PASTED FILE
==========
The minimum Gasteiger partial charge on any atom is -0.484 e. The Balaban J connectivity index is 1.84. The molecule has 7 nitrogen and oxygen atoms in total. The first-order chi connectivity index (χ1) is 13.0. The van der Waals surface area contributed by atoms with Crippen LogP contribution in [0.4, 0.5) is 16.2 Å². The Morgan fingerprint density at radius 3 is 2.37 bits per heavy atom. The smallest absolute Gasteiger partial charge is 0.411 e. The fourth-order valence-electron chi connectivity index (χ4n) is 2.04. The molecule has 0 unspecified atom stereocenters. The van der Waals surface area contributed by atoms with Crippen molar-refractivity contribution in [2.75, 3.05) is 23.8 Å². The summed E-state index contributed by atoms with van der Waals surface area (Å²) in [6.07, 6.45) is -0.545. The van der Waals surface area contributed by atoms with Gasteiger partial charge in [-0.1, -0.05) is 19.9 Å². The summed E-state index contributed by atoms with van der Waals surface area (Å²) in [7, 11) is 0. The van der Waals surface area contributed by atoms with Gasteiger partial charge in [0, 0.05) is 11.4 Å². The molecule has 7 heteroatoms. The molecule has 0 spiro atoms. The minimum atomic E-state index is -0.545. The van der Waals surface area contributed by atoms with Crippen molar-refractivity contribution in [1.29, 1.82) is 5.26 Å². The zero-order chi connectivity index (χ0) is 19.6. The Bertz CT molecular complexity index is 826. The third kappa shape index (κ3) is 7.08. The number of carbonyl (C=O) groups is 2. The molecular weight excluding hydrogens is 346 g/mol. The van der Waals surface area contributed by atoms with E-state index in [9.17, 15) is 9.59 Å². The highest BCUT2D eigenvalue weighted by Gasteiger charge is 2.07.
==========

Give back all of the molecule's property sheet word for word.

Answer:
The minimum Gasteiger partial charge on any atom is -0.484 e. The Balaban J connectivity index is 1.84. The molecule has 7 nitrogen and oxygen atoms in total. The first-order chi connectivity index (χ1) is 13.0. The van der Waals surface area contributed by atoms with Crippen LogP contribution in [0.4, 0.5) is 16.2 Å². The Morgan fingerprint density at radius 3 is 2.37 bits per heavy atom. The smallest absolute Gasteiger partial charge is 0.411 e. The fourth-order valence-electron chi connectivity index (χ4n) is 2.04. The molecule has 0 unspecified atom stereocenters. The van der Waals surface area contributed by atoms with Crippen molar-refractivity contribution in [2.75, 3.05) is 23.8 Å². The summed E-state index contributed by atoms with van der Waals surface area (Å²) in [6.07, 6.45) is -0.545. The van der Waals surface area contributed by atoms with Gasteiger partial charge in [-0.1, -0.05) is 19.9 Å². The summed E-state index contributed by atoms with van der Waals surface area (Å²) in [7, 11) is 0. The van der Waals surface area contributed by atoms with Gasteiger partial charge in [0, 0.05) is 11.4 Å². The molecule has 7 heteroatoms. The molecule has 0 spiro atoms. The minimum atomic E-state index is -0.545. The van der Waals surface area contributed by atoms with Crippen molar-refractivity contribution in [1.29, 1.82) is 5.26 Å². The zero-order chi connectivity index (χ0) is 19.6. The Bertz CT molecular complexity index is 826. The third kappa shape index (κ3) is 7.08. The number of carbonyl (C=O) groups is 2. The molecular weight excluding hydrogens is 346 g/mol. The van der Waals surface area contributed by atoms with E-state index in [9.17, 15) is 9.59 Å². The highest BCUT2D eigenvalue weighted by Gasteiger charge is 2.07.